AC Immune partner Genentech to start second Phase 3 clinical trial for Alzheimer’s therapy crenezumab.
AC Immune SA, a Swiss-based, clinical stage biopharmaceutical company focused on neurodegenerative diseases, announced that its partner Genentech, member of Roche group, has decided to start a second Phase 3 clinical trial of the Alzheimer’s therapy crenezumab, an anti-Abeta antibody.
This new trial CREAD2 will recruit 750 patients with prodromal or mild Alzheimer’s disease. This new trial complements the current Phase 3 CREAD1 trial of 750 participants with prodromal or mild Alzheimer’s disease, expected to read out in 20201. Trial design details of CREAD2 are not yet available but will be posted on ClinicalTrials.Gov in due course.
Crenezumab was discovered by AC Immune using its SupraAntigen technology platform and out-licensed to Genentech in 2006 as a potential therapy for Alzheimer’s disease. AC Immune will not receive any milestone payments for the start of this second Phase 3 trial since the company already received a milestone payment when the CREAD1 trial started.
“We are delighted with the strong commitment of our partner Genentech to developing crenezumab as a potential disease modifying therapy for Alzheimer’s,” Prof. Andrea Pfeifer, CEO of AC Immune, commented. “Given the recent disappointing results of other therapies, all of us in the Alzheimer’s community need to redouble our efforts to combat one of society’s biggest challenges. We remain confident about the potential of crenezumab given it is distinct from other beta amyloid antibodies, predominantly blocking oligomers in the brain, and has a clinical development program that is using higher dosing and targeting earlier stages of Alzheimer’s disease.”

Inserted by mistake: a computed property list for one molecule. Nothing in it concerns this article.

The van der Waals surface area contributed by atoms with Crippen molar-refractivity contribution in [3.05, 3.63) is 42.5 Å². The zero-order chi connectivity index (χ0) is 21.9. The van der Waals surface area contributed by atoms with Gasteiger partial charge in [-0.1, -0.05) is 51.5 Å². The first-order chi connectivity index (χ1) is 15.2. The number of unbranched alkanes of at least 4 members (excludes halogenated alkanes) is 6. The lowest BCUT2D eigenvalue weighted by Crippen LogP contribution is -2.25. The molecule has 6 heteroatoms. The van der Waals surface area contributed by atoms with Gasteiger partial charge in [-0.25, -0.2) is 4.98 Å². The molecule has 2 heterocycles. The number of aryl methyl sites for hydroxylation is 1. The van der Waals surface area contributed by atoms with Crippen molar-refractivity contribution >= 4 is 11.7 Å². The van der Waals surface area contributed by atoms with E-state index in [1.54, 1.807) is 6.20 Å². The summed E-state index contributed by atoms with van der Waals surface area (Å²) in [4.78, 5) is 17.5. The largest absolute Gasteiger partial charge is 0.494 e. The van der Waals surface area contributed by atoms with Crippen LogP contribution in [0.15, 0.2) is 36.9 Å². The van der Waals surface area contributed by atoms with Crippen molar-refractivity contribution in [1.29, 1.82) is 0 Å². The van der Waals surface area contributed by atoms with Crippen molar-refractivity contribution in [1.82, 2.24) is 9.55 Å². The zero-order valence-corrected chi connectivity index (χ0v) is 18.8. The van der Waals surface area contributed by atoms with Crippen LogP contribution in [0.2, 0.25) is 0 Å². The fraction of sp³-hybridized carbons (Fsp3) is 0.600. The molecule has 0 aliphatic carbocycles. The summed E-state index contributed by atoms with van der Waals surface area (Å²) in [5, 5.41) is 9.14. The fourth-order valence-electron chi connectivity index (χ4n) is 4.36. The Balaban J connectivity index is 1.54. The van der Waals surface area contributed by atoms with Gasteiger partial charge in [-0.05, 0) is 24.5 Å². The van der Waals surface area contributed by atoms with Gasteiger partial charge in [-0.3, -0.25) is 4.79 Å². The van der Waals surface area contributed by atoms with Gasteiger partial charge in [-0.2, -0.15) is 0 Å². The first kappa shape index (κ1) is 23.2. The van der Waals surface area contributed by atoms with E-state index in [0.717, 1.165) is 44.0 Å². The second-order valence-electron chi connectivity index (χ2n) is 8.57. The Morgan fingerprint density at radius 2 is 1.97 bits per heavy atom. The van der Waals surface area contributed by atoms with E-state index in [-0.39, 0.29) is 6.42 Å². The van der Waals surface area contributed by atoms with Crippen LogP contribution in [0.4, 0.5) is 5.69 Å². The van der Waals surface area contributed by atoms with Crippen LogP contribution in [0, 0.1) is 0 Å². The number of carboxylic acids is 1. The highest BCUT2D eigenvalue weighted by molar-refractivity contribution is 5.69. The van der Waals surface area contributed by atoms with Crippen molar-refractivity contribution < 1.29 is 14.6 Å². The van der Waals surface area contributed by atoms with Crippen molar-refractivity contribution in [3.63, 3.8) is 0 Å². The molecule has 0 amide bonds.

Important data to support the unique binding and increased dosing of crenezumab were presented by Genentech in December 2016 at the 9th Clinical Trials on Alzheimer’s disease Conference (CTAD) in San Diego.
Genentech has developed a comprehensive drug-disease progression model which predicts, relative to the Phase 2 trials, an increased potential of the CREAD Phase 3 clinical trial in patients with prodromal-to-mild Alzheimer by using the higher dose of 60mg/kg of crenezumab. The safety and pharmacokinetic data of the Phase 1b dose escalation study support the continued treatment of patients with crenezumab at a higher dose of 60mg/kg.
A paper was published in Scientific Reports on December 20, 2016, titled “Structure of crenezumab complex with Abeta shows loss of beta-hairpin.” Th publication describes the crystal structure of crenezumab targeting the beta amyloid oligomers. There is strong scientific evidence which suggests that those oligomers are the toxic form of Abeta and may be primarily responsible for neurotoxicity when compared to monomers and fibrils of the misfolded Abeta protein.
Crenezumab is shown to bind to a unique sequential, conformational epitope that only exists in the aggregated form of Abeta. This binding induces essential molecular interactions to break up and thereby solubilizes the oligomeric form of Abeta. The insights highlight crenezumab’s unique mechanism of action, particularly regarding Abeta oligomers, and provide a strong rationale for the evaluation of crenezumab as a potential AD therapy.
1 www.clinicaltrials.gov Identifier NCT02670083
Filed Under: Drug Discovery